Southeastern US stares down icy, snowy weekend


Garret Scott
Garret Scott

Garrett Scott, 7, finds the hardest part of sledding is climbing back up the hill as he plays in the snow on Friday, Jan. 29, 2010 in Nashville, Tenn.

AP
Published: Saturday, January 30, 2010 at 9:00 a.m.
Last Modified: Saturday, January 30, 2010 at 9:00 a.m.

NASHVILLE, Tenn. - A thick band of heavy snow, freezing rain and cold temperatures was spreading across southeastern states early Saturday, promising a messy weekend of slick roads, power outages and prime sledding for kids out of school.

The heaviest snow, possibly up to a foot, was predicted in Arkansas near the Missouri state line, northern Tennessee and western North Carolina, according to the National Weather Service.

Mark Rose, a forecaster with the weather service's Nashville office, called it "a major winter storm for this part of the country — heck, for any part of it."

The storm left roads icy and snowpacked Saturday morning across the South, and thousands were without power as ice accumulated.

In mountainous western North Carolina, I-26 near Asheville and I-40 near Black Mountain were shut down Friday night after snow and icy roads caused multiple wrecks. Troopers said they expected the highways to remain closed until early Saturday.

Duke Energy reported more than 14,000 customers without power Saturday morning in North Carolina, mostly concentrated in the western part of the state.

Tennessee Gov. Phil Bredesen declared a state of emergency and state workers were sent home around lunch Friday ahead of the worsening weather. Many businesses followed suit.

States of emergency were also declared in Arkansas and parts of Virginia.

In western Kentucky, shoppers at the Murray Home & Auto store snatched up every available sled in anticipation of a heavy snow on Friday, said store manager Chris Burgess. Others grabbed shovels, kerosene heaters and chain saws, mindful of another winter storm a year ago that caused widespread power outages in the region.

"They're trying to be prepared this time," Burgess said.

The weather service was predicting snowfall of as much as 6 to 10 inches through Saturday afternoon in south central Kentucky near the Tennessee line.

Snowfall in the Nashville area reached 4 to 6 inches before tapering off early Saturday, said weather service meteorologist Darrell Massie. But he cautioned that roads remained "snowpacked and pretty dangerous."

Precipitation also was subsiding in Memphis with up to 2 inches of snow and sleet, but the weather service said areas north of Memphis had seen 6 to 10 inches of snow. Most flights at Memphis International Airport were canceled, and Graceland stopped giving tours of the Elvis Presley home at midmorning Friday.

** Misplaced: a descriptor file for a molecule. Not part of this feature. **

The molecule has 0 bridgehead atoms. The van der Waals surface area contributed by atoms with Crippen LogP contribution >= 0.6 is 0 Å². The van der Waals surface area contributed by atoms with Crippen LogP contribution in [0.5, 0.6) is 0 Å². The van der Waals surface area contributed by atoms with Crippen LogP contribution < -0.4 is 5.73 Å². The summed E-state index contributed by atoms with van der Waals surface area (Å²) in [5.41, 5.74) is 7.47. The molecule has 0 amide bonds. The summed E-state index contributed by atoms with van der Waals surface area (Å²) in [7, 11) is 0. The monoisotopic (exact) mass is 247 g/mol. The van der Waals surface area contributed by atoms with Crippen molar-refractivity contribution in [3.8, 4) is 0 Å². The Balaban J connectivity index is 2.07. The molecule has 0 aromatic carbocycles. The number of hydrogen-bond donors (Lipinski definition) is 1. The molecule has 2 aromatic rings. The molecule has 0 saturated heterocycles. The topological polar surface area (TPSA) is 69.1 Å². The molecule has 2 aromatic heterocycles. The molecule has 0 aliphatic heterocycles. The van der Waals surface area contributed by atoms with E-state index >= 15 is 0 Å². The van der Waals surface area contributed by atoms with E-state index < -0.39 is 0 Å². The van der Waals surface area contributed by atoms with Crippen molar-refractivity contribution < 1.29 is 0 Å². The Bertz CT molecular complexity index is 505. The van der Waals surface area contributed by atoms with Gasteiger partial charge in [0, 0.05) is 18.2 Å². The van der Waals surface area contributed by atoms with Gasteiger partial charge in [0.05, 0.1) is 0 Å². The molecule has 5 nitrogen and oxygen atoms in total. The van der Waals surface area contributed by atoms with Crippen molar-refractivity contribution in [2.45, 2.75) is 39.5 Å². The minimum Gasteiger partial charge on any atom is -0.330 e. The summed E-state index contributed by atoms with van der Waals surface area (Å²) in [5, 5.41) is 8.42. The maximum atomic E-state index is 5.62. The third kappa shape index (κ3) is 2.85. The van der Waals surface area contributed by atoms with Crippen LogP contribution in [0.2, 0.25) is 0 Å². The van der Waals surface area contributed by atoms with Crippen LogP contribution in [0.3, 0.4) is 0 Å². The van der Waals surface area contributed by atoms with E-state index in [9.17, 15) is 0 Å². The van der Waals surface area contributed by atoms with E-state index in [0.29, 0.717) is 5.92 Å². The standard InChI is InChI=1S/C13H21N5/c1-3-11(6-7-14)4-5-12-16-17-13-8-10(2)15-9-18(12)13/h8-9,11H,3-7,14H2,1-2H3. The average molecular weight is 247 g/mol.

More than 6,000 customers in the area were without power Saturday morning, according to the Memphis Light, Gas and Water Division.

Temperatures were forecast to remain below freezing through the weekend, posing a threat of icy highways and falling tree limbs.

General contractor Tom Baldwin, 59, said he cut loose members of his crew at a downtown Nashville building at noon to give them time to get home safely.

"I want to tell people to have some common sense out there," he said. "Only because you have big four-wheel-drive doesn't make you stop any quicker."

The steady snowfall didn't keep Jason Martin from delivering beer to Lonnie's Western Room in Nashville's Printer's Alley.

"When it snows, everyone goes out and buys milk and eggs — and beer," joked Martin, 37. "We're like the Pony Express."

Meanwhile, states in the storm's wake were uncovering from inches of snow and caked ice that fouled electricity to hundreds of thousands of customers. Thirteen inches of snow in the northern Texas Panhandle, where nearly all of I-40 from the Texas-Oklahoma line to New Mexico was closed for part of the day.

Gov. Brad Henry requested a federal disaster declaration for all of Oklahoma, where more than 164,000 homes and businesses were without power Friday night after a massive storm left up to a half-inch of ice on trees and power lines.

A spokeswoman for Public Service Co. of Oklahoma, Andrea Chancellor, said it could be five days before electricity is restored to all customers.

The storm has been blamed for the death of a 70-year-old Oklahoma woman in a propane explosion. The woman and her husband had apparently been using propane heaters to warm their house in Ada, Assistant Fire Chief Robby Johnson said. The woman, who was not identified, died and her husband was injured when a propane tank exploded Friday morning.

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